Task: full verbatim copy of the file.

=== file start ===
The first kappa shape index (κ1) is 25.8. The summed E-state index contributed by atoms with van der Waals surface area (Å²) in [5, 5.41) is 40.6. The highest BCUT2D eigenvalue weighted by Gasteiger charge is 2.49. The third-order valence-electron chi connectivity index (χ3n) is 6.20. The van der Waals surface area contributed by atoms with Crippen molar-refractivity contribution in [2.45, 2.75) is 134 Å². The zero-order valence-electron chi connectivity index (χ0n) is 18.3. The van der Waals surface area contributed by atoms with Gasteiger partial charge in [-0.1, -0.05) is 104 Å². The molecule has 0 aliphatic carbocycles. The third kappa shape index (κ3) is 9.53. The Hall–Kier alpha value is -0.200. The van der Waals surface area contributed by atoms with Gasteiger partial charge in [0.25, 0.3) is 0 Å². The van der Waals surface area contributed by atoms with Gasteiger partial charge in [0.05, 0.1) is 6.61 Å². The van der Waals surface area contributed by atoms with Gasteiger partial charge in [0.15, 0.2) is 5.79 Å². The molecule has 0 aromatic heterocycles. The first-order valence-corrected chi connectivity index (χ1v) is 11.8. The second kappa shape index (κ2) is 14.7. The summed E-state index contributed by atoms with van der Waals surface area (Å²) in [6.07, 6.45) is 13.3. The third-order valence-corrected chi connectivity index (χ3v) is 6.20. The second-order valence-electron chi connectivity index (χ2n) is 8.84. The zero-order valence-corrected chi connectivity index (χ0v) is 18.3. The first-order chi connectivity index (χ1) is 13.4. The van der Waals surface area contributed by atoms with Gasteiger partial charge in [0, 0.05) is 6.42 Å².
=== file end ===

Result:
The first kappa shape index (κ1) is 25.8. The summed E-state index contributed by atoms with van der Waals surface area (Å²) in [5, 5.41) is 40.6. The highest BCUT2D eigenvalue weighted by Gasteiger charge is 2.49. The third-order valence-electron chi connectivity index (χ3n) is 6.20. The van der Waals surface area contributed by atoms with Crippen molar-refractivity contribution in [2.45, 2.75) is 134 Å². The zero-order valence-electron chi connectivity index (χ0n) is 18.3. The van der Waals surface area contributed by atoms with Gasteiger partial charge in [-0.1, -0.05) is 104 Å². The molecule has 0 aliphatic carbocycles. The third kappa shape index (κ3) is 9.53. The Hall–Kier alpha value is -0.200. The van der Waals surface area contributed by atoms with Gasteiger partial charge in [0.25, 0.3) is 0 Å². The van der Waals surface area contributed by atoms with Gasteiger partial charge in [0.05, 0.1) is 6.61 Å². The van der Waals surface area contributed by atoms with Gasteiger partial charge in [0.15, 0.2) is 5.79 Å². The molecule has 0 aromatic heterocycles. The first-order valence-corrected chi connectivity index (χ1v) is 11.8. The second kappa shape index (κ2) is 14.7. The summed E-state index contributed by atoms with van der Waals surface area (Å²) in [6.07, 6.45) is 13.3. The third-order valence-corrected chi connectivity index (χ3v) is 6.20. The second-order valence-electron chi connectivity index (χ2n) is 8.84. The zero-order valence-corrected chi connectivity index (χ0v) is 18.3. The first-order chi connectivity index (χ1) is 13.4. The van der Waals surface area contributed by atoms with Gasteiger partial charge in [0, 0.05) is 6.42 Å².